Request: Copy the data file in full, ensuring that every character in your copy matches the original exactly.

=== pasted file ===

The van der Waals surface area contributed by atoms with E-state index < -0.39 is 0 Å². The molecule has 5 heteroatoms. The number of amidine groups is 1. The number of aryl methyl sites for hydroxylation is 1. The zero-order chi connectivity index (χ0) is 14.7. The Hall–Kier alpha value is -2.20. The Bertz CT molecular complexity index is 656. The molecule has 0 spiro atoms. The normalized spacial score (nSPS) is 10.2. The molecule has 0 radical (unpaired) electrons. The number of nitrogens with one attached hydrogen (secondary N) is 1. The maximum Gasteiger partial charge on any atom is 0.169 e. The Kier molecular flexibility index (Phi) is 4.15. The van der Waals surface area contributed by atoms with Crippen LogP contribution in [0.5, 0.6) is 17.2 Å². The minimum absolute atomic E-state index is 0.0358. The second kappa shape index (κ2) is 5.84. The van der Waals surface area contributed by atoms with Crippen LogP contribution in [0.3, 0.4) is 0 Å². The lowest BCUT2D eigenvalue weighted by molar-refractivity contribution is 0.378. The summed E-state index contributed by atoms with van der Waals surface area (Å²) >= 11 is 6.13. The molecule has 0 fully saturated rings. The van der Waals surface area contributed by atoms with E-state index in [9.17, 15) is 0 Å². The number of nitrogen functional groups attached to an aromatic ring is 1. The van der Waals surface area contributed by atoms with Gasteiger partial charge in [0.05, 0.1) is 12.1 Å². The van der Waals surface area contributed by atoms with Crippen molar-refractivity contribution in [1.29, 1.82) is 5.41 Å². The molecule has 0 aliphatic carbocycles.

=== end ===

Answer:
The van der Waals surface area contributed by atoms with E-state index < -0.39 is 0 Å². The molecule has 5 heteroatoms. The number of amidine groups is 1. The number of aryl methyl sites for hydroxylation is 1. The zero-order chi connectivity index (χ0) is 14.7. The Hall–Kier alpha value is -2.20. The Bertz CT molecular complexity index is 656. The molecule has 0 spiro atoms. The normalized spacial score (nSPS) is 10.2. The molecule has 0 radical (unpaired) electrons. The number of nitrogens with one attached hydrogen (secondary N) is 1. The maximum Gasteiger partial charge on any atom is 0.169 e. The Kier molecular flexibility index (Phi) is 4.15. The van der Waals surface area contributed by atoms with Crippen LogP contribution in [0.5, 0.6) is 17.2 Å². The minimum absolute atomic E-state index is 0.0358. The second kappa shape index (κ2) is 5.84. The van der Waals surface area contributed by atoms with Crippen LogP contribution in [0.3, 0.4) is 0 Å². The lowest BCUT2D eigenvalue weighted by molar-refractivity contribution is 0.378. The summed E-state index contributed by atoms with van der Waals surface area (Å²) >= 11 is 6.13. The molecule has 0 fully saturated rings. The van der Waals surface area contributed by atoms with E-state index in [9.17, 15) is 0 Å². The number of nitrogen functional groups attached to an aromatic ring is 1. The van der Waals surface area contributed by atoms with Gasteiger partial charge in [0.05, 0.1) is 12.1 Å². The van der Waals surface area contributed by atoms with Crippen molar-refractivity contribution in [1.29, 1.82) is 5.41 Å². The molecule has 0 aliphatic carbocycles.